Burks said summer programs are routinely offered in Dane County, and the Walworth County program would mirror what is offered there.

“It gives kids something to do in the summer and maintains academic success,” Burks said about the benefits to the community of summer programs. “It is a structured program with continued growth.”

Burks said the program is not just a fun enrichment-style program, but fun activities will be incorporated into the curriculum.

The program will also offer job opportunities in the community, Burks said.

Programming is offered now at Phoenix Middle School from 2:45 to 6 p.m. Monday through Thursday for kids 5 to 13 years old. Contreras said the club hopes to be open five days a week next year and to offer programming for 14- to 18-year-olds in the future. Current programming includes academics and reading, arts and culture, social skills and communication, health and nutrition, sports and recreation and careers and finances. Time is also allotted for fun activities and multiple field trips. Monthly and yearly prizes are also provided. Above all, Contreras said, the kids are safe and supervised.

The summer program will run from June 25 to Aug. 17 from 9 a.m. to 5:30 p.m. Monday through Friday with early child care offered from 8:30 to 9 a.m. and late child care from 5:30 to 6 p.m. The program is open to children 5 to 13 years old.

Contreras said the summer program will differ from the after-school program as it will take more activities to fill an eight-hour day and more outdoor activities will be offered to capitalize on the summer weather. He said the program is being offered in an effort to serve as many kids as possible, noting that few structured activities are available for kids to do in the summer.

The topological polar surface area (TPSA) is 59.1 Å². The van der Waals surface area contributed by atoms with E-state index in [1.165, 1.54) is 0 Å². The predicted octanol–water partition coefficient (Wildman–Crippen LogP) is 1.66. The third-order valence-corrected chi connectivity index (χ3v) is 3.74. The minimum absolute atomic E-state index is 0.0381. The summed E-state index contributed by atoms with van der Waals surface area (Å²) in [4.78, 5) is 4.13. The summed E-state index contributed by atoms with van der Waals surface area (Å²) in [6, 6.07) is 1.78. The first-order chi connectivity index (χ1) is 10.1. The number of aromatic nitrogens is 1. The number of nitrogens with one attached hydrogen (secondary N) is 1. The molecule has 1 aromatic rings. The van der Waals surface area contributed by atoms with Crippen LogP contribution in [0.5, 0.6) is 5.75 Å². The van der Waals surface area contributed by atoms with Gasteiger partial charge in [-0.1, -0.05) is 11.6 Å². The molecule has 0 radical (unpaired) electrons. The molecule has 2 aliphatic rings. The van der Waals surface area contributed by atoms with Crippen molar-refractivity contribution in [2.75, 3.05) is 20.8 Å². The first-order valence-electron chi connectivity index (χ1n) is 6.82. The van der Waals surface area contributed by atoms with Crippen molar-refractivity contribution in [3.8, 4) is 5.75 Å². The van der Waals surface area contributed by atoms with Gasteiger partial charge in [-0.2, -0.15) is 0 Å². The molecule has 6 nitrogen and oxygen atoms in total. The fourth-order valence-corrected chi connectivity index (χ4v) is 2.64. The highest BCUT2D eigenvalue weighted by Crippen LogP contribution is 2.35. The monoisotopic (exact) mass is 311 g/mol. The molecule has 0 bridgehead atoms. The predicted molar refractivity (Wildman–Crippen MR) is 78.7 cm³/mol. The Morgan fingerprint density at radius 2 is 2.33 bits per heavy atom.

“The program is much-needed in our area, and it is very affordable for all, potentially free for some,” Contreras said about the $25-a-week fee that could be waived for those who qualify.

Contreras said the school district has been instrumental in getting the summer program up and running and has been very supportive of the Boys and Girls Club in general over the years.

“From the district superintendent to the additional staff at the School Administration Center to members on the school board to every principal in the district, and even many counselors and teachers,” Contreras said. “They have all become strong partners in this process, and our summer program would not have been possible without their support.”

Anyone interested in helping to staff the program is welcome to apply. Contreras said applicants do not need to be teachers, but teachers are definitely encouraged to apply because they most likely have the credentials the program is looking for in lead teachers.

Contreras said he is looking to fill full-time 40-hour-a-week staff positions, the number of which will be determined by how many kids sign up for the program. The goal is have a 12:1 ratio of lead teachers to children.

Lead teachers will engage in hands-on and engaging activities with the kids and supervise them all day and while eating lunch. Anyone interested in positions can submit a cover letter, resume and references to Laisha Rowell at A job descriptions post can be obtained from Burks at

Any parent interested in the program for their children can apply at or call Contreras at 262-233-6535.